Ruxpin: Where Do We Float From Here?
Poppy in tone and blissfull in synthetic spirit, Ruxpin's Where Do We Float From Here? harks back to the golden age of IDM and does so without apology. Jonas Thor Gudmundsson's sixth Ruxpin full-length clearly shows the love the Icelandic electronic composer has for the era, and apparently the love is shared by others too, given that the release first appeared on n5MD's digital imprint Enpeg Digital in 2009 but proved so popular n5MD decided to give it a physical release on the parent label too. That the tracks ooze polish doesn't surprise, as Gudmundsson's been refining his craft for years with releases on labels such as Uni:form Recordings, Elektrolux, and Mikrolux. What does surprise is the album's dual personality, with the first half's mellow vibe in stark contrast to the rambunctious spirit that infuses the second.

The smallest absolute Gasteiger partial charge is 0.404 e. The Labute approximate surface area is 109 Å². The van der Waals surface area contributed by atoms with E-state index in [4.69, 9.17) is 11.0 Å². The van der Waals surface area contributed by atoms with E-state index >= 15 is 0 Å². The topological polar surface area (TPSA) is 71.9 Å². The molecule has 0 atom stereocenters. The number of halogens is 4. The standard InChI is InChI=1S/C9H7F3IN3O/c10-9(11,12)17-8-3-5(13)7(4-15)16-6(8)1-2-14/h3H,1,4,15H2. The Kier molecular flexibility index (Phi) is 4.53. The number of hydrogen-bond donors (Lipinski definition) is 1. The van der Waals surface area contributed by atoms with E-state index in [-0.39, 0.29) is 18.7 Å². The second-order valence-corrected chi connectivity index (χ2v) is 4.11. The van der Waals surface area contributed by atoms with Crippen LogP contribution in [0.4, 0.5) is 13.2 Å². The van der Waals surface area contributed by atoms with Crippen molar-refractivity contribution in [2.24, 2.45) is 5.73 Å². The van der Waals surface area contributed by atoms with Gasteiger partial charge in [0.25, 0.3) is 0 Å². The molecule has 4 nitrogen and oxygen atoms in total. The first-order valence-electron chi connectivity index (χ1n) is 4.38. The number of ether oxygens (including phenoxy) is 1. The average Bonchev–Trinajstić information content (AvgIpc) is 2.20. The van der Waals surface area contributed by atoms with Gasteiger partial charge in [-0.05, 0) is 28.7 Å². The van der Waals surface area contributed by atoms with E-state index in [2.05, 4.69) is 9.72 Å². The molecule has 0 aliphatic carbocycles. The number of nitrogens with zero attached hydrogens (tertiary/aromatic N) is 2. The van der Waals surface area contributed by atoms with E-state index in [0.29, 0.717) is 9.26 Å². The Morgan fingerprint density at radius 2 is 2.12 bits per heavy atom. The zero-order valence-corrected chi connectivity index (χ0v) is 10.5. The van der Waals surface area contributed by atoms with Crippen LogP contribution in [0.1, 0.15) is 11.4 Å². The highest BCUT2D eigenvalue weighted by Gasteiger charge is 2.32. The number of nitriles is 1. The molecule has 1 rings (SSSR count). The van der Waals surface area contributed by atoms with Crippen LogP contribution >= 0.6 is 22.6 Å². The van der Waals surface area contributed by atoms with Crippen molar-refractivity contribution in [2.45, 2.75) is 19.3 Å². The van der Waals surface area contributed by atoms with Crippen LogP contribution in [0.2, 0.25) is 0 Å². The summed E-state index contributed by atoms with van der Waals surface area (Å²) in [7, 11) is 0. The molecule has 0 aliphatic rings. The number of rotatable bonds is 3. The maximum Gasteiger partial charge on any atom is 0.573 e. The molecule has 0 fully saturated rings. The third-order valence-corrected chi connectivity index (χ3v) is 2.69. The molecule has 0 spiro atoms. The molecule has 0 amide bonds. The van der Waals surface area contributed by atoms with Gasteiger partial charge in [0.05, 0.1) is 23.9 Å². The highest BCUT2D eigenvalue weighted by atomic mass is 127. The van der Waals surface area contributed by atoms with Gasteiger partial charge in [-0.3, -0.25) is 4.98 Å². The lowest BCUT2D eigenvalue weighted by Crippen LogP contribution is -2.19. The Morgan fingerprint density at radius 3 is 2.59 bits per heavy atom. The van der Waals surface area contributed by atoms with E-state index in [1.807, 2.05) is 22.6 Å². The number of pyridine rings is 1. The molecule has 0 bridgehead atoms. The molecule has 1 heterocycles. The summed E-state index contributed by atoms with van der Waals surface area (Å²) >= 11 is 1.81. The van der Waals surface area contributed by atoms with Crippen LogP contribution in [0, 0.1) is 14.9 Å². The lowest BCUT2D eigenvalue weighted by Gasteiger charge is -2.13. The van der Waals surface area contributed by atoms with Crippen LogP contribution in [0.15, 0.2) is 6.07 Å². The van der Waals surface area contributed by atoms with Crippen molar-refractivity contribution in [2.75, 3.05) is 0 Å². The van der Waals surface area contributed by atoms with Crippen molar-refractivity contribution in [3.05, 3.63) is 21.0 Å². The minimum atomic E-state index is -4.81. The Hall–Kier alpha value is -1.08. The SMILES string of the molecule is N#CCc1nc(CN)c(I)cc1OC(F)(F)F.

Not a cover of The Beatles song, “I Saw Her Standing There” serves instead as a luscious entrée to the fifty-five-minute collection. Faint echoes of drum'n'bass form the backbone to “Her Body Smells of Cinnamon,” and track after track of swoon-inducing blends of crystalline synth melodies and hyperactive breakbeats follows. “Where the Wild Things Are” captures the carefree abandon and innocent joy so memorably captured by the Maurice Sendak classic, and song titles alone (e.g., “Chasing Dandelions,” “She Played This Song for Me When I Was Five”) convey the music's child-like joy. It's not all sweetness and light, however, as the material hits harder during the album's second half: Gudmundsson sneaks a smattering of acid into “I Noticed You Hovering Above Me” and dives so deep down the acid rabbit hole during the tripped-out “Underwater Playground (Starfishes Are Invited)” the track could pass for something by Luke Vibert under his Wagon Christ or Kerrier District aliases. Squiggly synthetics and breakbeats likewise kick up serious dust in “A Sunrise (and They Turned into Stones)” before the stately closer “Now I Turn To You” reinstates the becalmed splendour of the earlier songs. Gudmundsson's richly arranged set-pieces for pianos, synthesizers, and electronic beats don't break new ground necessarily but Where Do We Float From Here? charms nevertheless on purely musical grounds.